What Are You Eating? - Deception Week


By Tanya Silverman

Photo courtesy of Brett L.

A sneaky ingredient lies beneath the colorful labels of various fruity snacks and beverages throughout the “Natural” section of our supermarkets. Fun cartoons that depict raspberries, or flashy banners that read “pomegranate,” distract from its sly presence.

It’s not one of those unnamed “Artificial Flavors” on the extensive list of creepy sounding chemicals that you curiously look up and discover is not only a flavoring agent, but also a rubber accelerator, plus somehow an emission product from animal waste.

The deceptive constituent isn’t too alarming: it’s apples.

This pomaceous tree fruit is often the first item marked on the ingredients list behind many products that advertise themselves as various other flavors. (The “ingredients” list indicates weight significance to the product, meaning the first ingredient is the heaviest, going in a descending order to the lightest.)

Stretch Island may market their fruit leather flavors as “Mango Sunrise” or “Abundant Apricot”, but they are all apple-based. Purple “Harvest Grape”, for instance, is first “apple puree concentrate” and “pear puree concentrate” before its namesake fruit. The same goes for “Summer Strawberry”.

Numerous juices have hidden behind the facade of mixed berries–like RW Knudsen’s Organic Mixed Berry and Trader Joe’s Mixed Berry Fruit & Vegetable Juice—but they contain apple juice as their weightiest component.

Another deceptive berry beverage is cranberry juice. Many brands’ cranberry flavors are firstly apple or grape juice, though some–Ocean Spray and Walnut Acres–list cranberry concentrate equal to apple or grape ingredients.

For those wanting the real deal of pure water and cranberries, it’s best to buy juices that aren’t cocktails, which clearly say 100 percent cranberry juice. Not 100 percent juice; not cocktail, plus, no added sugar, as the beverage sometimes comes sweetened by everyone’s processed favorite: high fructose corn syrup.

To help identify what’s in the food we buy, Michelle Obama proposed reforms to nutritional labeling practices. In collaboration with the FDA, the overhaul of “Nutrition Information” would insert another row to indicate “added sugars.”

While the First Lady’s unveiled plans didn’t mention anything about misleading fruit juices, they do include transitions to make the labeling of serving sizes more accurate to what Americans actually consume (as in, who actually eats half a bagel or a half cup of ice cream?), along with displaying calories more boldly.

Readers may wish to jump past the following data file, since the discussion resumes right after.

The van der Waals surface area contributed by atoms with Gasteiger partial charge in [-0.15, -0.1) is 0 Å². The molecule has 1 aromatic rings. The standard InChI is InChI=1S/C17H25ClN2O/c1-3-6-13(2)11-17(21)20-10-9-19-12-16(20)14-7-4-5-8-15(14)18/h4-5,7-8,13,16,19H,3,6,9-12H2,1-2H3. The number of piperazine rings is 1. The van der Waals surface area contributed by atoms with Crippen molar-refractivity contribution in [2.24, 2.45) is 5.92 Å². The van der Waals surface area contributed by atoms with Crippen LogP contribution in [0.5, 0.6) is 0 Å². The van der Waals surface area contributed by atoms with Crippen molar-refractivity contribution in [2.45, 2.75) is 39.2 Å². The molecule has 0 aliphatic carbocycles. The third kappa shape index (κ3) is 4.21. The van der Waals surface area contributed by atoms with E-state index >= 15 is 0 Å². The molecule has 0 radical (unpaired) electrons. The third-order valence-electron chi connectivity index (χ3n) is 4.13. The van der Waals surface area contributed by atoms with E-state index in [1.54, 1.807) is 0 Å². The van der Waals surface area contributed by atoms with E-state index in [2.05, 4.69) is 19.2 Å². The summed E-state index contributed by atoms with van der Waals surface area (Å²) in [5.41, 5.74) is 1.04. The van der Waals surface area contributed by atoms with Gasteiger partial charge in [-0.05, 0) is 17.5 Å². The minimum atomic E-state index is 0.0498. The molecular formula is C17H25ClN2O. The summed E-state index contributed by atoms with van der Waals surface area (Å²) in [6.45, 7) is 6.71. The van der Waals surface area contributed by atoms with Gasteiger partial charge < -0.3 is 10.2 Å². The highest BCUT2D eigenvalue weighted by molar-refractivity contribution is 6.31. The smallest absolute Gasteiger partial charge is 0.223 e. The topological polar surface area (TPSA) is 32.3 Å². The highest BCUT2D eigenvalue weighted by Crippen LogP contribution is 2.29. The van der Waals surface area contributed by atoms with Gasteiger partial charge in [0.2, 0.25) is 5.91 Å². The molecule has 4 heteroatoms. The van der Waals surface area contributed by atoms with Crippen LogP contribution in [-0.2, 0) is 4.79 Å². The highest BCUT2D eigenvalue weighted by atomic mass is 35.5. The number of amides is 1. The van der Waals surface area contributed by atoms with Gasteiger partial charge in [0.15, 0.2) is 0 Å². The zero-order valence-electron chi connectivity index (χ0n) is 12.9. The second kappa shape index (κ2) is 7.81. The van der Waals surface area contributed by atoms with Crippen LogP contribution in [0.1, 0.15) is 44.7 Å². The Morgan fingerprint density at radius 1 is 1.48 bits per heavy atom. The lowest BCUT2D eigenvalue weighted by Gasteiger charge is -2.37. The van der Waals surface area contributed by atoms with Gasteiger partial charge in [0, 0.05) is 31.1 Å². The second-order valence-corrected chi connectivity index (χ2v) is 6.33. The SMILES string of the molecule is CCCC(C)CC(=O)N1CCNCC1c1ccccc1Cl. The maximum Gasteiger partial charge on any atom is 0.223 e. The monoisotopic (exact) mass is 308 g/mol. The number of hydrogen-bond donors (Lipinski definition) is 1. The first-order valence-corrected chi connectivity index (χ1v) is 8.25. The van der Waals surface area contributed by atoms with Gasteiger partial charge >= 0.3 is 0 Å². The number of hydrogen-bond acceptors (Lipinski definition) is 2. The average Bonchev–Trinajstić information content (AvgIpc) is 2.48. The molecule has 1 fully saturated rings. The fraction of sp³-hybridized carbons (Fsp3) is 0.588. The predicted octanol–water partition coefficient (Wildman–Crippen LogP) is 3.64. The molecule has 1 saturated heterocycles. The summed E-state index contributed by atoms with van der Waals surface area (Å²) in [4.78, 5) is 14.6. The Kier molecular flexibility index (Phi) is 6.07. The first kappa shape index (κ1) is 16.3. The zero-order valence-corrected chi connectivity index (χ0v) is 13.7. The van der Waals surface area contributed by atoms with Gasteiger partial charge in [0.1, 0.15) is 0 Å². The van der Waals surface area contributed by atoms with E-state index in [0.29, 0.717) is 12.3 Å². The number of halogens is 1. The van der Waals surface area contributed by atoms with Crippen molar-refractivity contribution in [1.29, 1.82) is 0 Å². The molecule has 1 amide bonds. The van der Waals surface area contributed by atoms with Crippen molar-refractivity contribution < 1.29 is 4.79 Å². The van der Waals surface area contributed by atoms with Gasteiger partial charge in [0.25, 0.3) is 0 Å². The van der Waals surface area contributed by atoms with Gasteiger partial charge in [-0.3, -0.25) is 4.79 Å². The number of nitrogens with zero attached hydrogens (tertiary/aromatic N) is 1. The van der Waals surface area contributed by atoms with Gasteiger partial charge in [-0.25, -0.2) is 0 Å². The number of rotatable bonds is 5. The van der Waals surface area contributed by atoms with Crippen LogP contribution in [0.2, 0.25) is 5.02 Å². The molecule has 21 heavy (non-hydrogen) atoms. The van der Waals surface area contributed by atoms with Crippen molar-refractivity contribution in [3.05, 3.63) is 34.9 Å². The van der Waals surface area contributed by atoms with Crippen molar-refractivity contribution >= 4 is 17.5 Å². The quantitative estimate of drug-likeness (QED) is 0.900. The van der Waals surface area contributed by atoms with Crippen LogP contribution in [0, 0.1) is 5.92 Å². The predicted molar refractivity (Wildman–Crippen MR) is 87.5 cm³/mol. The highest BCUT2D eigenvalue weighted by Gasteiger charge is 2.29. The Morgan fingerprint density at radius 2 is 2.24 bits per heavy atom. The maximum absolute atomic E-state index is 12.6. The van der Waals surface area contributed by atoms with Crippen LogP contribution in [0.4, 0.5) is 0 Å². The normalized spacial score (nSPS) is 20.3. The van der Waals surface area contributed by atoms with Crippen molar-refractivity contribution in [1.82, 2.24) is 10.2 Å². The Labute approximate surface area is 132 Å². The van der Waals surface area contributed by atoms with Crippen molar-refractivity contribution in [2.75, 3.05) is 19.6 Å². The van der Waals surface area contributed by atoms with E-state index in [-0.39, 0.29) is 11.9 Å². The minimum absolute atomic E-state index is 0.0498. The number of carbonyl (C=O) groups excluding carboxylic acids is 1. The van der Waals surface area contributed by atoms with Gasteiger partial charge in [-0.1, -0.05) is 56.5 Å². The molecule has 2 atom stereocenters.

Those aren’t the only bold changes that may affect our country’s food labeling practices, either. The cheese section of our supermarkets may be subject to rampant reform since the European Union announced that the United States should not be allowed to produce cheeses and name them titles that have historic ties to their continent. As part of trade talks, specific cheeses under attack are asiago, gruyere, romano, gorgonzola, or munster.

While America produces a soft, smooth version of muenster (and adds the “e”), it’s distinctively different from the French version that originates from the Alsace region.

Senator Chuck Schumer made a point to defend his recent bid of backing the artisanal cheese monger scene in New York and beyond: “Muenster is muenster, no matter how you slice it.”

Photo courtesy of Laurence Simon.

Corporate cheese mass producers aren’t happy either. Kraft expressed dismay over the EU’s prospective infringements, claiming the changes in language of established products could confuse consumers.

Under these laws, feta cheese would need to change its name even though there’s no Feta, Greece. It wouldn’t stop there, though: “Greek yogurt” is subject to these proposed laws, too. A passed regulation might ravish the ever-expanding dairy section, not to mention several Ben & Jerry’s selections, protein bars, or Dannon dips (that dare call themselves “Oikos” and add Jalapeno Salsa flavoring).

Then, in this possible world where Europe has a monopoly on cheese names, if gruyere has to come from Switzerland, would American restaurants still call it “French Onion Soup” if they bake gruyere on top, which can’t be gruyere anyway? Or what about the baguette crackers melted on top? Could we speculate a revitalization of “Freedom Fries” (for a snack that’s actually Belgian in origin)?

Maybe in an ideal hypothetical food-labeling world of the highest respect and honesty, certain fruit products would be properly labeled as flavored apple products, Michelle Obama’s health agenda would actually entail change, and all cheeses, regardless of nationality, could live together harmoniously.